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In so many near-death experiences, it seems like all bliss. There are descriptions of the all-embracing, all-loving Light; there is the joy; there are the tremendous vistas of Heaven. And so it is that such exists in the afterlife. God willing, we'll be releasing a new book from Michael H. Brown on the subject this week (What You Take To Heaven).

But in that book, as well as a rigorous recent study, conducted by secular researchers, are indications that, for some -- particularly those who have strayed from belief -- the outcome and the entry into another world are not always sheer elation.

As one report on the study put it, "While certain experiences are stereotypically associated with such apparent life after death periods -- such as perceiving oneself heading toward a light -- forty-six percent of the patients who said they had awareness after death described phenomena not generally associated with 'near-death.'"

The phenomena in some cases included intense fear and paranoia, "as if they were being persecuted by someone or something."

Authored by thirty-two scientists, and conducted at more than a dozen hospitals over a period of four years, the study focused on cardiac-arrest patients who had no clinical signs of brain activity to see if there was any kind of awareness. It was not just focused those who reported full near-death experiences (which tend to be overwhelmingly positive) but on everyone who lost vital signs in a documented way. Nurses and doctors cooperated.

The big news: it verified the idea that mental activity continues even after clinical "death."

Released just last month (9/14), it was the largest, most thorough such study on the subject yet, spearheaded by researchers at the University of Southampton in the U.K. and the State University of New York at Stony Brook in the U.S.. It involved patients at seventy-five hospitals, zeroing in on cases at fifteen and including strict protocol (with even shelves installed to see if any patients who said they had risen from their bodies could describe special symbols on the top of shelves above eye level, which one did).

Forty percent of those studied reported some level of consciousness during the time when their brains should have been completely closed down. "The evidence thus far suggests that in the first few minutes after death, consciousness is not annihilated,” noted Dr. Sam Parnia, the director of resuscitation research at Stony Brook.

As the study itself stated [available in its entirety here], "Among 2,060 cardiac-arrest events, 140 survivors completed stage one interviews, while 101 of 140 patients completed stage two interviews. Forty-six percent had memories with seven major cognitive themes: fear; animals/plants; bright light; violence/persecution; deja-vu; family; recalling events post-cardiac arrest and nine percent had near-death experiences, while two percent described awareness with explicit recall of ‘seeing’ and ‘hearing’ actual events related to their resuscitation. One had a verifiable period of conscious awareness during which time cerebral function was not expected."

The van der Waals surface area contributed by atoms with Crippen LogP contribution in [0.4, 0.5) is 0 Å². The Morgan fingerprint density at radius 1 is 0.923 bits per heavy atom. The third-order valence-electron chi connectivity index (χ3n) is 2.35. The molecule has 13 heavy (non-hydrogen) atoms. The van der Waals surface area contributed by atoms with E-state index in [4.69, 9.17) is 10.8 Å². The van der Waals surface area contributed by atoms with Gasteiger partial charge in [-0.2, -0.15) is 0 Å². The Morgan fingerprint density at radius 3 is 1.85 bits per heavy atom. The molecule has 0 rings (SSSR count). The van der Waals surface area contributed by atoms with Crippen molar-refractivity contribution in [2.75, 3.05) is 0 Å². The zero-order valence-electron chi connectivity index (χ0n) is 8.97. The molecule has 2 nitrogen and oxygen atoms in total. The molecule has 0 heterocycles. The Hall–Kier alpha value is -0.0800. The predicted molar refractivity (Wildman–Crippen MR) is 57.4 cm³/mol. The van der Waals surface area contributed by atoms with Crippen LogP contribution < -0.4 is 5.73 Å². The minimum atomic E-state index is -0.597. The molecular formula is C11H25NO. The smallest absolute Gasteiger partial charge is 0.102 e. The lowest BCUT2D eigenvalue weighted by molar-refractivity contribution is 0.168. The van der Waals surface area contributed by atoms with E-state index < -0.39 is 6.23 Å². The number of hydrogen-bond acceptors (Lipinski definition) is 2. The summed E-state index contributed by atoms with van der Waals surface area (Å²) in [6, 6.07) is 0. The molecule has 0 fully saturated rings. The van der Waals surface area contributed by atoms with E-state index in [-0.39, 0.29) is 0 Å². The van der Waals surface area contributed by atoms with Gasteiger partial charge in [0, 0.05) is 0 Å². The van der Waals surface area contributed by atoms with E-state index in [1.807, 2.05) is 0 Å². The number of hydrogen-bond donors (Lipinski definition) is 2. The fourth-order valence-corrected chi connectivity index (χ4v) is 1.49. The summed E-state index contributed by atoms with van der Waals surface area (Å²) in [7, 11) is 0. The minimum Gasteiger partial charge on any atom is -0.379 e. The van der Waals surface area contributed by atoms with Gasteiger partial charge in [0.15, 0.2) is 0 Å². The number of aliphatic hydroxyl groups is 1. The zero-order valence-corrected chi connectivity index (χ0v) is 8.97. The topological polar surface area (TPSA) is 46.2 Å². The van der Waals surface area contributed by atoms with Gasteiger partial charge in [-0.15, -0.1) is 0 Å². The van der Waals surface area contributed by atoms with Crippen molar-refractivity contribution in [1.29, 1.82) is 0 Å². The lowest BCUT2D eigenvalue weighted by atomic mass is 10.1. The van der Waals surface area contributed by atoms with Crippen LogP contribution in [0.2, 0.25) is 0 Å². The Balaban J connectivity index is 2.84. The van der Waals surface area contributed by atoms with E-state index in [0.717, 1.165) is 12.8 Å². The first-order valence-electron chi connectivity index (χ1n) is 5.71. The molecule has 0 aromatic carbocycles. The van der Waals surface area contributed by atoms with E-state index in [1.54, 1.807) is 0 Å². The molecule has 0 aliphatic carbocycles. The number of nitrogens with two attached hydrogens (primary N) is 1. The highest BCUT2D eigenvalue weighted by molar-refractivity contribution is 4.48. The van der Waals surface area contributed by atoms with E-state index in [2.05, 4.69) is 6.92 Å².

The study was able to rule out hallucination, illusions, or surges in neural energy as explanations for the post-death consciousness.

The focus was on the very initial stages of classic near-death episodes (those first several minutes), before any detailed encounters with the other side. Classic near-death experiences often involve a person who has been dead for a longer time or left his or her body more swiftly and completely.

Still, eight percent reported encounter with a mystical being or person or heard an unidentifiable voice. Three percent saw deceased loved ones or religious figures. Twenty-two percent felt peace or pleasantness.

Those who experienced fear or "violence" made comments such as, "Being dragged through deep water," "This whole event seemed full of violence and I am not a violent man, it was out of character," "I had to go through a ceremony and . . . the ceremony was to get burned. There were four men with me, whichever lied would die. . .. I saw men in coffins being buried upright."

This is not out of line with the many near-death encounters, when the first few moments of death can be a state of some confusion and transition, before vistas open and there is actually entry into the afterlife (or an aspect of it). In the vast majority of full-fledged near-death episodes, tremendous joy is reported and the person loses all fear of death. But as our upcoming book will show, there are also hellish experiences.

It points up the value of protection at death -- especially those tools provided by the Catholic Church, and in particular invocation of Christ and His mother "now and at the hour of our death."

[resources: After Life and The Other Side; coming soon: What We Take To Heaven]

[see also: press release from the University of Southampton and text of study]

[See also: retreat in Midwest retreat: Kansas City and Louisiana]

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